Judging by the author blurb in the back of the book,The McCloud Home for Wayward Girlsis Wendy Delsol’s first book for adults, as opposed to young adults. It shows, particularly in the first couple chapters, as Ms. Delsol lays the groundwork for the book’s mystery and begins to build suspense around the tissue of lies the characters have created for themselves. But as the novel gains speed, Ms. Delsol gains confidence, and the writing becomes less clunky and much smoother.
By the end of the book, the reader realizes that the main character, Jill, and those closest to her have been living in a world of lies for decades. Nothing is as it seems, and the entire house of cards comes down when Ruby, Jill’s mother and family matriarch, begins acting very strangely. All’s well that ends well, but it is an emotionally wrenching journey to get there.
I do recommend this book — stick with it through the first couple chapters and you will be well-rewarded. Four out of five stars.
Posted by Elizabeth C on March 12, 2012
I’m trying something new — reading a poet & then writing one or a few poems in his or her style. Today I want to share some lines in the style of Robert Frost.
We went to Bozeman in the green valley
Past the canyon where the river doesn’t shilly-shally
But leaps and roils in great passion
Carrying the huge logs and trying to refashion
Posted by Elizabeth C on June 27, 2011
Love Letters, by Katie Fforde, is a sweet story of a shy bookstore clerk, Laura, meeting her favorite author and falling in love with him. The story is improbable at times, as it relies on happenstance and Laura’s amazing ability to suddenly be in just the right place at just the right time, but also believable. Who among us has not managed to be right there, in the moment, at the right moment?
I was rooting for Laura, as she navigates the tricky waters of overcoming her shyness and finding a new job after the bookstore where she works closes, along with meeting and persuading her favorite author to come to the literary festival she has fallen into organizing.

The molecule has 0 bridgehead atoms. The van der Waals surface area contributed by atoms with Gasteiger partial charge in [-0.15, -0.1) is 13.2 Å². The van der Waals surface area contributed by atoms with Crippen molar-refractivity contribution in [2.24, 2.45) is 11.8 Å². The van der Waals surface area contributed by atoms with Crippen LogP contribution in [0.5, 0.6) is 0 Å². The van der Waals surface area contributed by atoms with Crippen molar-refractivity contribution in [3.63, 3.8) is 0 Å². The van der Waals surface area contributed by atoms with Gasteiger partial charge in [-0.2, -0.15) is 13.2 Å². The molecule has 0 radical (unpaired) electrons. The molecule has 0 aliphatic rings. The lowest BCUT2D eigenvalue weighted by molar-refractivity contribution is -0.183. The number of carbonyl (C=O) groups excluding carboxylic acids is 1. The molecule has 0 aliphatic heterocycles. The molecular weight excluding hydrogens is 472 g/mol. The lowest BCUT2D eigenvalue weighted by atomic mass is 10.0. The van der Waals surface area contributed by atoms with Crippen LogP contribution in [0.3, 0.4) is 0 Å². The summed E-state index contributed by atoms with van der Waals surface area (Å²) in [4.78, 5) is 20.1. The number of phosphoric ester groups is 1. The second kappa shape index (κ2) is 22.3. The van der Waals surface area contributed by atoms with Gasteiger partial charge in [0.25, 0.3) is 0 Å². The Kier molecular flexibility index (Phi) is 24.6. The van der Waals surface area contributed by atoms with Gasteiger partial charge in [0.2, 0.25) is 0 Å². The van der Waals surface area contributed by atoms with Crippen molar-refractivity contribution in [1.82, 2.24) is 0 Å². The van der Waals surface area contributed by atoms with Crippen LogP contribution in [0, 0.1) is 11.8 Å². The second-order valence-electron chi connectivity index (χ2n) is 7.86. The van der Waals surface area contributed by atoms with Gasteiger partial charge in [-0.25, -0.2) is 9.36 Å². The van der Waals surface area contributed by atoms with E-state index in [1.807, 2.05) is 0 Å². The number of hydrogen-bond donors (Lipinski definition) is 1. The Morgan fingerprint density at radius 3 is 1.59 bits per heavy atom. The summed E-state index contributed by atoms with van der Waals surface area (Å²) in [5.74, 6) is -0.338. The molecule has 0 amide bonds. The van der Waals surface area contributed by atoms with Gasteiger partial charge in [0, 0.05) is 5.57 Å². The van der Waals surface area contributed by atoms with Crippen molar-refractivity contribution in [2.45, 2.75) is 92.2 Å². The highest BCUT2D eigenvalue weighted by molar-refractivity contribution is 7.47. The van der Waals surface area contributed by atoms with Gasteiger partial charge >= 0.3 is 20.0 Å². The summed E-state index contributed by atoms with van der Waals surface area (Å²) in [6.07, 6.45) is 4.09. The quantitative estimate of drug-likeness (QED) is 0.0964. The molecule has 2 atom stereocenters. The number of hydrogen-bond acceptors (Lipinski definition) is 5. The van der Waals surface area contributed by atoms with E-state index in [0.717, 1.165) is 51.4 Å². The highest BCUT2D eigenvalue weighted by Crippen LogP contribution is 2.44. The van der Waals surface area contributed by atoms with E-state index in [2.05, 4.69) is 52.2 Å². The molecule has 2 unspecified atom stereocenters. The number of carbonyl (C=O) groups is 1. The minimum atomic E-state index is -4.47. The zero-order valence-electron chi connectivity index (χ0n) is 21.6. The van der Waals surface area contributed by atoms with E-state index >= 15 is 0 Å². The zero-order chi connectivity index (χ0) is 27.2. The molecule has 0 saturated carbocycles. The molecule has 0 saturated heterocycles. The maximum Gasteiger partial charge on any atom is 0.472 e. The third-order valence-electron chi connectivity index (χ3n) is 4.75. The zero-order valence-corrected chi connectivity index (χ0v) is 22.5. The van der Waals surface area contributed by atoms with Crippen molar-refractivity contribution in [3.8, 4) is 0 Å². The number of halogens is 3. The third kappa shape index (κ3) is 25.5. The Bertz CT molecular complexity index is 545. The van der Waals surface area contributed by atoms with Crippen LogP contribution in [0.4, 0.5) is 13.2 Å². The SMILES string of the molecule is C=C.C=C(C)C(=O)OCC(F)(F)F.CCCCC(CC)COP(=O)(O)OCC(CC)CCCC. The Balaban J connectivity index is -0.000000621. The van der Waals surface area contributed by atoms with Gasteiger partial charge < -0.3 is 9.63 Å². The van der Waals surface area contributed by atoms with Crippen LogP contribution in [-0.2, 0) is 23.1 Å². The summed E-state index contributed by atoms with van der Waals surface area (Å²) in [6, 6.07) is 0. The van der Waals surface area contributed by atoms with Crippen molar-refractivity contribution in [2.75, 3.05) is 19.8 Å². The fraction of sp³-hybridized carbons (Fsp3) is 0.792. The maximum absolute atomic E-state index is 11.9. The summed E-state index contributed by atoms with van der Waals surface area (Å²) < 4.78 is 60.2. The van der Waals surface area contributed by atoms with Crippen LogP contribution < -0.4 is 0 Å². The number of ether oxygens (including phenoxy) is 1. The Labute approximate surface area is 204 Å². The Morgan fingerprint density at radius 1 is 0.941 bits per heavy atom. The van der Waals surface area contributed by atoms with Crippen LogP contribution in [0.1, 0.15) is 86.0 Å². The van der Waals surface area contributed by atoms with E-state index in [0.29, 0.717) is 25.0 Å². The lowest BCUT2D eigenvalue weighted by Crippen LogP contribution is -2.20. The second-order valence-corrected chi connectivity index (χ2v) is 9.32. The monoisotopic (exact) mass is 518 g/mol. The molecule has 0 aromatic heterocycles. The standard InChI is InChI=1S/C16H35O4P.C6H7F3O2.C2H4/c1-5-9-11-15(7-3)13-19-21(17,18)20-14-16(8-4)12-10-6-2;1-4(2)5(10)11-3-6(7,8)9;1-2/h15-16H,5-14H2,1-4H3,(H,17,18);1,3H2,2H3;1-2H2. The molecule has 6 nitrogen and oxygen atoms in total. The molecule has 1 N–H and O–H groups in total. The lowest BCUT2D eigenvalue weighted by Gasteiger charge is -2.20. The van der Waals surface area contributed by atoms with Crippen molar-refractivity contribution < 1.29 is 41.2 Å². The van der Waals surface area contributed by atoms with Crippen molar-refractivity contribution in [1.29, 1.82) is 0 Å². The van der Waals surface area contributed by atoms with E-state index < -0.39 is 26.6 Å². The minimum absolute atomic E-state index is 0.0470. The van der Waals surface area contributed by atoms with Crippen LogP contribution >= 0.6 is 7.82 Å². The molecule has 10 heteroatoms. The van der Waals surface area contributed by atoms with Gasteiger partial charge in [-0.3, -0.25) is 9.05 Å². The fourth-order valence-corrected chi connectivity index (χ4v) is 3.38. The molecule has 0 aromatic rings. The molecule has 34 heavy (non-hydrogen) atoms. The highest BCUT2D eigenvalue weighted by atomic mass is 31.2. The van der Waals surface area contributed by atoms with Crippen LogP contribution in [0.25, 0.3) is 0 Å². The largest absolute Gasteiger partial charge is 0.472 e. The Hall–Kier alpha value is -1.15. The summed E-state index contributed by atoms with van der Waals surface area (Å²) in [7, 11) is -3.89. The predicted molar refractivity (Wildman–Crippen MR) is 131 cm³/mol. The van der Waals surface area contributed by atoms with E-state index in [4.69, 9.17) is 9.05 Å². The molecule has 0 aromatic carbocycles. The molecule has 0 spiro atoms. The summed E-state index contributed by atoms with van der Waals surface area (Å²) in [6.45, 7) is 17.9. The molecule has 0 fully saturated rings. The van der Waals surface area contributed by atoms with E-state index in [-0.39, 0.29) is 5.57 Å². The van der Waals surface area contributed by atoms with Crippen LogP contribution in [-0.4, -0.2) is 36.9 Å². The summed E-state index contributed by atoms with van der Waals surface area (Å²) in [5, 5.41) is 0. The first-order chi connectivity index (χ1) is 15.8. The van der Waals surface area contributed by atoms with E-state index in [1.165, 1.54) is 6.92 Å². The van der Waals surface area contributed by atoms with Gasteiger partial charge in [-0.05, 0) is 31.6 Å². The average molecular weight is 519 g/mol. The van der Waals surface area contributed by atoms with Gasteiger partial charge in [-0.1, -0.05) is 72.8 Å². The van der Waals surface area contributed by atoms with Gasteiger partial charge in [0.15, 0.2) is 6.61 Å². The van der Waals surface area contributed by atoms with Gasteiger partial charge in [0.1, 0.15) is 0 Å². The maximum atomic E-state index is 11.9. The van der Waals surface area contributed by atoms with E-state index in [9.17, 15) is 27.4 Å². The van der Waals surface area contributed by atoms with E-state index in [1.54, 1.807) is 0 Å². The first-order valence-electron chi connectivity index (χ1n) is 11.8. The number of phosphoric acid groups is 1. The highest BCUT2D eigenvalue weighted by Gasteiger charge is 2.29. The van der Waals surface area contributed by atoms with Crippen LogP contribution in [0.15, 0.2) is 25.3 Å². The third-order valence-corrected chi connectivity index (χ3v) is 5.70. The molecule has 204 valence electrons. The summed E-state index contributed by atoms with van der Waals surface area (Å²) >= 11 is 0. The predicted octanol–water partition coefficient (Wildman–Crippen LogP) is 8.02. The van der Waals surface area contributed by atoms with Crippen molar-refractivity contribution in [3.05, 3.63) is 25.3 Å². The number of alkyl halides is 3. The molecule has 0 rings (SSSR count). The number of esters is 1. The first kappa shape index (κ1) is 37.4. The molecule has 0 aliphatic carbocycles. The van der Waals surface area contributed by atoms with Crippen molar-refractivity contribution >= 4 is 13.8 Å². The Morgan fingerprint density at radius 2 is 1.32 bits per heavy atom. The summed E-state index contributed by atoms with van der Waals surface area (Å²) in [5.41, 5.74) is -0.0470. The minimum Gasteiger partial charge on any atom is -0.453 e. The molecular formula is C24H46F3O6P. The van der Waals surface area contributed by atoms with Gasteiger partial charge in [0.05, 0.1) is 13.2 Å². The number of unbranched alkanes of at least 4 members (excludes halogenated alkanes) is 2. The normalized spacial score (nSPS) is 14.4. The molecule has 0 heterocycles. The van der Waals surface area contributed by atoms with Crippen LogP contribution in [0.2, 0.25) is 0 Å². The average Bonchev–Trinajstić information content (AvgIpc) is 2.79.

A good book, with a believable romance, yet not cheesy. I liked it very much. I wish I could read Ms. Fforde’s books as soon as they come out, but since she is a UK writer and I am in the US, I think that is not to be. I see on her website that she has a new book out in the UK, and her preceding book is now available in hardcover in the US. I read the one before that, Love Letters, in paperback from my library’s new book section. I sense a long wait before me for her other books.
Five out of five stars.
- Love Letters by Katie Fforde (alleganylibrarycollections.wordpress.com)
- This Week’s Reading (lizbethsgarden.wordpress.com)
Posted by Elizabeth C on April 11, 2011
Cover of Fly Away Home: A Novel
I just finished Fly Away Home by Jennifer Weiner. It was a good book. I don’t really have anything to say about it except that I enjoyed it very much and it certainly made me think about the choices I have made in life, the choices every married woman makes, and that are magnified ten times over for the wives of politicians.
And since I don’t write about my personal life online, that’s about all I do have to say about it. I wouldn’t be writing this review at all, because one paragraph hardly makes a book review, except it came to my attention (reading the comments on a post over at Uppercase Woman) that one is not supposed to like Jennifer Weiner. Somehow, her books are not considered Literature.